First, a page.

My only regret is that my mother didn't live to see this. She is probably somewhere saying" I told you so." For most of my life as an introvert )I even sometimes spent part of my birthday parties reading in my room) she was my big encourager, and went foverba9ord with praise and believing I could do whatever I wanted. I discounted her feelings because, after all, she was my mom. And now . . .

Otherwise, of course it's a great feeling, it would be for anyone. What's especially fun (since my picture has been in newspapers and magazines and elsewhere) is to be sitting in a restaurant and see people looking at me, then turning away if I notice them. I have done this myself so many times--and still do--when I recognize a person! If a certain degree of celebrity has caused any problems, it's increased requests for talks and from writers who are seeking help. I do what I can, but I can't say "yes" to everyone. That makes me sad."

What do you enjoy most and least about novel writing?

I really enjoy the writing part. I love being in a story with my characters, and inventing all kinds of things. It's almost like play, though one must, of course, take it more seriously than that. (I think?) I'm used to this kind of creating. Since life circumstances meant I played alone most of the time as a child, I invented imaginary playmates. Guess I am still doing it.

Least would have to be Internet promotion. Living in Spring Hollow means we have absolutely no access to high speed Internet, yet I must communicate and promote in many places--Facebook, my blog, and much more. I spend at least half of my Internet time waiting for connections, and, on some days, can't connect during much of the day. Frustrating, which, of course, means that, though I like connecting with people this way, the end result is frustration and a "least enjoyable" experience.

Advice for novice writers.

MAKE FRIENDS. You never know when a previous contact, or someone you chat with at an event, will be willing to help you with research, publicity, or more. Notice what others write, buy their books, and comment on their work if you enjoy it. If it's not to your taste, don't comment at all. And, of course, perfect your craft, learn the business, go to conferences if you can, join a critique group, write, write, write, and DON'T GIVE UP.

You can learn more aboutr Radine at the following and

Saturday, September 15, 2012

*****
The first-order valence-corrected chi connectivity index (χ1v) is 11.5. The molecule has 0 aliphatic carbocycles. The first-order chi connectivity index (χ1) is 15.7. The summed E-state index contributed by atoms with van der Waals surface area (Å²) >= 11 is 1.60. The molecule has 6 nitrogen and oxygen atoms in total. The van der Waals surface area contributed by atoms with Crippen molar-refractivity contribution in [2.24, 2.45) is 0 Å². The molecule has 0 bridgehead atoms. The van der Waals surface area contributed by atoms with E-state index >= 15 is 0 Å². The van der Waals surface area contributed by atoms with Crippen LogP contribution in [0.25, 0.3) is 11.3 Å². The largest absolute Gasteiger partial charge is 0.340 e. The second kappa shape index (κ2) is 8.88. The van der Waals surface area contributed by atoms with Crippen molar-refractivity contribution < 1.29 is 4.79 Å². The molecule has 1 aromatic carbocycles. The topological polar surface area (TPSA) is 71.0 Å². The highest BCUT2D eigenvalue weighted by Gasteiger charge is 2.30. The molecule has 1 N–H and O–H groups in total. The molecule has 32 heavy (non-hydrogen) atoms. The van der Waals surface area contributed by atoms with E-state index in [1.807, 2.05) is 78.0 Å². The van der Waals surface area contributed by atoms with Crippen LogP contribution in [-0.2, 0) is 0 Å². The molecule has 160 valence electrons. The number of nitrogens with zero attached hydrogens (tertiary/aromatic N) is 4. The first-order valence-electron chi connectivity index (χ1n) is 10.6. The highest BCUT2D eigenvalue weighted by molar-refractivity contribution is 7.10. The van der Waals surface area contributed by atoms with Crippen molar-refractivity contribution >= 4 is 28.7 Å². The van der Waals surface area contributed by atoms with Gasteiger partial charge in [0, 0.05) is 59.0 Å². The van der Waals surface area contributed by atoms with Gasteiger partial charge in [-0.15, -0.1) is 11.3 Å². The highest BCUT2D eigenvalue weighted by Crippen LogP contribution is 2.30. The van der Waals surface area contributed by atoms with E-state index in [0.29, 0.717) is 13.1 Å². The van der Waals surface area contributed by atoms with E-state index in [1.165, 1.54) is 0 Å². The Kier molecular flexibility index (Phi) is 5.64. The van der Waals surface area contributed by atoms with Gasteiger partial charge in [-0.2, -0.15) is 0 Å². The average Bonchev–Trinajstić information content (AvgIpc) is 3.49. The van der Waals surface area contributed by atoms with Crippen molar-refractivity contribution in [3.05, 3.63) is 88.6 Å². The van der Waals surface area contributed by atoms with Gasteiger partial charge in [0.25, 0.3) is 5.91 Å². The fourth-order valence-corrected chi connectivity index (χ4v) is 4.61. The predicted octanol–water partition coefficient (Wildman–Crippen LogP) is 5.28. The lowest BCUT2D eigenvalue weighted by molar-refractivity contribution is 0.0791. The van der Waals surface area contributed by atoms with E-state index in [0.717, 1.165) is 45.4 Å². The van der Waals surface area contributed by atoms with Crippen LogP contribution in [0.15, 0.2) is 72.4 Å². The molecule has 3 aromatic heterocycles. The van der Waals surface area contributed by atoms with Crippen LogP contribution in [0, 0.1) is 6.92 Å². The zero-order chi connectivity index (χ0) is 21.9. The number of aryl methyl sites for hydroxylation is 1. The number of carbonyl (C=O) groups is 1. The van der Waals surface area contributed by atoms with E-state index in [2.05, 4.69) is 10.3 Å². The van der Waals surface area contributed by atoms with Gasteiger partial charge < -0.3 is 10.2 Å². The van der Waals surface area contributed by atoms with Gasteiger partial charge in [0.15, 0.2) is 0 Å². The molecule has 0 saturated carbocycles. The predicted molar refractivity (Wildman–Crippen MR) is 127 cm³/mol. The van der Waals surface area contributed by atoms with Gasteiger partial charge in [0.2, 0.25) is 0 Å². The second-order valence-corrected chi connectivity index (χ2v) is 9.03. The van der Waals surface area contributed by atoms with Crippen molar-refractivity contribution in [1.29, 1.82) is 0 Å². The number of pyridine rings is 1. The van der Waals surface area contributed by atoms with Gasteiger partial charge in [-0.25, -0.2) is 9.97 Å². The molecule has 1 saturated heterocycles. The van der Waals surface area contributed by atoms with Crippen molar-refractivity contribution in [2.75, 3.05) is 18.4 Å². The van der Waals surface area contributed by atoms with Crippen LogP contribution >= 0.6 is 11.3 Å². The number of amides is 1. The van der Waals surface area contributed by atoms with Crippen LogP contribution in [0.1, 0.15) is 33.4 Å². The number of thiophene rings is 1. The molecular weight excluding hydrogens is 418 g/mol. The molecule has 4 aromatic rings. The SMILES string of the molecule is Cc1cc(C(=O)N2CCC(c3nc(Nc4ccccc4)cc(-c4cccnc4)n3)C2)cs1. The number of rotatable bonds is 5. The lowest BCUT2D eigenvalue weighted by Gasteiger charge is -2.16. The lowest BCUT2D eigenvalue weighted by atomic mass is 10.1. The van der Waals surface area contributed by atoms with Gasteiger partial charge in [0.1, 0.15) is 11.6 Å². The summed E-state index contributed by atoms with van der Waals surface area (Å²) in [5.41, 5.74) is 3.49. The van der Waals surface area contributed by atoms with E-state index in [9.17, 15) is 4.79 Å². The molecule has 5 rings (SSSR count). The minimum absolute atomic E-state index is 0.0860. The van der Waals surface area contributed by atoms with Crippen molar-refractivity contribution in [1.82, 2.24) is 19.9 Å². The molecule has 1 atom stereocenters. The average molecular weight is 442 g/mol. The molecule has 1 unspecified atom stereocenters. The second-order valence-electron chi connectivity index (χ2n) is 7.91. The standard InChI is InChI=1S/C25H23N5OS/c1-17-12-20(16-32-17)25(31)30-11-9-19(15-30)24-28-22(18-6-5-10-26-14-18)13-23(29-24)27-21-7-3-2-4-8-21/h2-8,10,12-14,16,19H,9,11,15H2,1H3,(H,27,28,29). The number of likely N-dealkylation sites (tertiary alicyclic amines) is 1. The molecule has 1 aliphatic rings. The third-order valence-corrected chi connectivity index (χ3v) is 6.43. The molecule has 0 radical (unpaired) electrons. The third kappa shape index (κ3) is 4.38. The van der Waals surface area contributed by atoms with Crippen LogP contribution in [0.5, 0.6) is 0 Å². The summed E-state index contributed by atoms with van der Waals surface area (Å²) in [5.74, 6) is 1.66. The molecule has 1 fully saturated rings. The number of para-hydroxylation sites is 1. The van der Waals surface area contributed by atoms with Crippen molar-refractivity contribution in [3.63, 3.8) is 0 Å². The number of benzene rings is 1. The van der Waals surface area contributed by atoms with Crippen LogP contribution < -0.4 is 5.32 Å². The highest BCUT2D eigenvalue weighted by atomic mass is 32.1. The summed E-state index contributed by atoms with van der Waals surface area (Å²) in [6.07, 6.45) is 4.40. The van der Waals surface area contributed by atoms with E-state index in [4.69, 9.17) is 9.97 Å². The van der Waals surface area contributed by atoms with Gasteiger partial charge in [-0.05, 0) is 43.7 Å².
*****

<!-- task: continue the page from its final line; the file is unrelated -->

Cheryl Kaye Tardif Revisited

Cheryl Kaye Tardif's work is called Canadian suspense with a killer twist. The bestselling suspense author from north of the border tackles sensitive and terrifying scenarios that most people wouldn't want to consider. From psychic investigations to serial  killers and assisted suicides, she delves into the human psyche and spotlights our worst fears.

Cheryl, how did your first novel, Whale Song, come about and had you written/published anything prior to it?

Whale Song was in my head for two years before I ever wrote down the title. In fact, I wasn't even sure I was going to write it. At the time, I had pretty much given up hope of getting published; I had tried for years. But the story of Whale Song haunted me. I couldn't shake the characters or the plot. Finally, a friend said, "Cheryl, don't worry whether it gets published.Write it for yourself. Write it because you have to." That was the best advice I've ever been given.

Since Whale Song, which was first published in 2003, I've had six more novels published  (Children of the Fog, Devine Intervention, Devine Justice, The River, Lancelot's Lady and Whale Song: School Edition), as well as Skeletons in the Closet, Other Creepy Stories, and Remote Control, a novelette. All my works are available in ebook editions and all but the novelette are out in trade paperback. I've also had a short story published in What Fears Become: An Anthology From the Horror Zone.

You've written in a number of genres and under a pseudonym. Which genre do you prefer and which has been the most successful?